Aim To develop a deep learning (DL) model that predicts age from fundus images (retinal age) and to investigate the association between retinal age gap (retinal age predicted by DL model minus chronological age) and mortality risk.
Methods A total of 80 169 fundus images taken from 46 969 participants in the UK Biobank with reasonable quality were included in this study. Of these, 19 200 fundus images from 11 052 participants without prior medical history at the baseline examination were used to train and validate the DL model for age prediction using fivefold cross-validation. A total of 35 913 of the remaining 35 917 participants had available mortality data and were used to investigate the association between retinal age gap and mortality.
Results The DL model achieved a strong correlation of 0.81 (p<0·001) between retinal age and chronological age, and an overall mean absolute error of 3.55 years. Cox regression models showed that each 1 year increase in the retinal age gap was associated with a 2% increase in risk of all-cause mortality (hazard ratio (HR)=1.02, 95% CI 1.00 to 1.03, p=0.020) and a 3% increase in risk of cause-specific mortality attributable to non-cardiovascular and non-cancer disease (HR=1.03, 95% CI 1.00 to 1.05, p=0.041) after multivariable adjustments. No significant association was identified between retinal age gap and cardiovascular- or cancer-related mortality.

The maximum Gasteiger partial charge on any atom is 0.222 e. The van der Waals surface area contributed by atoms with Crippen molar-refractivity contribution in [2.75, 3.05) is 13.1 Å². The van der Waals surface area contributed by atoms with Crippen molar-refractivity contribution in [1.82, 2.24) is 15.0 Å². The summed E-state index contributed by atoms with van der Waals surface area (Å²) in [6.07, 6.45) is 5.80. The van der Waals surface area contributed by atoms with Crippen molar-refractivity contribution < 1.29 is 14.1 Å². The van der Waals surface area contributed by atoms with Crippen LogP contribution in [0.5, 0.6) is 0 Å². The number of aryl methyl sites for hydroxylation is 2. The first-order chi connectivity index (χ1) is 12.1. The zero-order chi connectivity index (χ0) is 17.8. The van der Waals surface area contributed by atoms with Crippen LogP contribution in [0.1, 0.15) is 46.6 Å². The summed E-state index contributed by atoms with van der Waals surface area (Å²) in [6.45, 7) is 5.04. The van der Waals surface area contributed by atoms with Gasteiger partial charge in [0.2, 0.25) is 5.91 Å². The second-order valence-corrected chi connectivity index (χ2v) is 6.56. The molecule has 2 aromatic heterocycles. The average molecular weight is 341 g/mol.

Conclusions Our findings indicate that retinal age gap might be a potential biomarker of ageing that is closely related to risk of mortality, implying the potential of retinal image as a screening tool for risk stratification and delivery of tailored interventions.
Data availability statement
Data are available in a public, open access repository.
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Contributors ZZ and DS conceptualised and designed the study with WW, MH and XY. ZZ and DS did the literature search and wrote the first draft of the manuscript. DS, PG, ZG and WM did the deep learning modelling, ZZ, XS and WW did the statistical analysis. HY, ZG, MH and XY had full access to all of the data. MH was the guarantor. All authors commented on the manuscript.
Funding The present work was supported by Fundamental Research Funds of the State Key Laboratory of Ophthalmology (no grant number), National Natural Science Foundation of China (82000901, 82101173, 81870663, 82171075), Outstanding Young Talent Trainee Program of Guangdong Provincial People’s Hospital (KJ012019087), Guangdong Provincial People’s Hospital Scientific Research Funds for Leading Medical Talents and Distinguished Young Scholars in Guangdong Province (KJ012019457), Talent Introduction Fund of Guangdong Provincial People’s Hospital (Y012018145), Science and Technology Program of Guangzhou, China (202002020049), Project of Special Research on Cardiovascular Diseases (2020XXG007) and Research Foundation of Medical Science and Technology of Guangdong Province (B2021237). MH receives support from the University of Melbourne at Research Accelerator Program (no grant number) and the CERA Foundation (no grant number). The Centre for Eye Research Australia receives Operational Infrastructure Support from the Victorian State Government. The sponsor or funding organisation had no role in the design or conduct of this research.
Competing interests None declared.
Provenance and peer review Not commissioned; externally peer reviewed.
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